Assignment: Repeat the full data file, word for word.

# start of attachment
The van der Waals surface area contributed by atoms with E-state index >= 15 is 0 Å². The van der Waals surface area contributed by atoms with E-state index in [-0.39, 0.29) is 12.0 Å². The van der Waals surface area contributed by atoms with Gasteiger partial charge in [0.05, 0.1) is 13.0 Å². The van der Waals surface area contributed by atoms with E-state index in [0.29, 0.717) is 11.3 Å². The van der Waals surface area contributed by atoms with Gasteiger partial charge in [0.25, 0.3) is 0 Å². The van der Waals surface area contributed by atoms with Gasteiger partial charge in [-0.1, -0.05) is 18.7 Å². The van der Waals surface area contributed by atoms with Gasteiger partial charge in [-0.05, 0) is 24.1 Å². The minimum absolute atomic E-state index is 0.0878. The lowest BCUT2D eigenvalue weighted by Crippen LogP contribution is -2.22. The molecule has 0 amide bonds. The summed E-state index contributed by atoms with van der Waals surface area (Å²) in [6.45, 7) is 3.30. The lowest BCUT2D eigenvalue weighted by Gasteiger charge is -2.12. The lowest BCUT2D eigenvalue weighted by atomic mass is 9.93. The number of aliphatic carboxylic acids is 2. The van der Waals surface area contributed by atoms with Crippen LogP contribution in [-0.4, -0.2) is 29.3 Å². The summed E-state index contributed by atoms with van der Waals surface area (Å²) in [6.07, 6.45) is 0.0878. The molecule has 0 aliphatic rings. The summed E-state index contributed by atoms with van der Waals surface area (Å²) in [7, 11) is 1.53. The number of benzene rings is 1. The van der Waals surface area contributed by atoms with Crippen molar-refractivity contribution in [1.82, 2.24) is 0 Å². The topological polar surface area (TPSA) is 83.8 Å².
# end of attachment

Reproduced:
The van der Waals surface area contributed by atoms with E-state index >= 15 is 0 Å². The van der Waals surface area contributed by atoms with E-state index in [-0.39, 0.29) is 12.0 Å². The van der Waals surface area contributed by atoms with Gasteiger partial charge in [0.05, 0.1) is 13.0 Å². The van der Waals surface area contributed by atoms with E-state index in [0.29, 0.717) is 11.3 Å². The van der Waals surface area contributed by atoms with Gasteiger partial charge in [0.25, 0.3) is 0 Å². The van der Waals surface area contributed by atoms with Gasteiger partial charge in [-0.1, -0.05) is 18.7 Å². The van der Waals surface area contributed by atoms with Gasteiger partial charge in [-0.05, 0) is 24.1 Å². The minimum absolute atomic E-state index is 0.0878. The lowest BCUT2D eigenvalue weighted by Crippen LogP contribution is -2.22. The molecule has 0 amide bonds. The summed E-state index contributed by atoms with van der Waals surface area (Å²) in [6.45, 7) is 3.30. The lowest BCUT2D eigenvalue weighted by Gasteiger charge is -2.12. The lowest BCUT2D eigenvalue weighted by atomic mass is 9.93. The number of aliphatic carboxylic acids is 2. The van der Waals surface area contributed by atoms with Crippen LogP contribution in [-0.4, -0.2) is 29.3 Å². The summed E-state index contributed by atoms with van der Waals surface area (Å²) in [6.07, 6.45) is 0.0878. The molecule has 0 aliphatic rings. The summed E-state index contributed by atoms with van der Waals surface area (Å²) in [7, 11) is 1.53. The number of benzene rings is 1. The van der Waals surface area contributed by atoms with Crippen molar-refractivity contribution in [1.82, 2.24) is 0 Å². The topological polar surface area (TPSA) is 83.8 Å².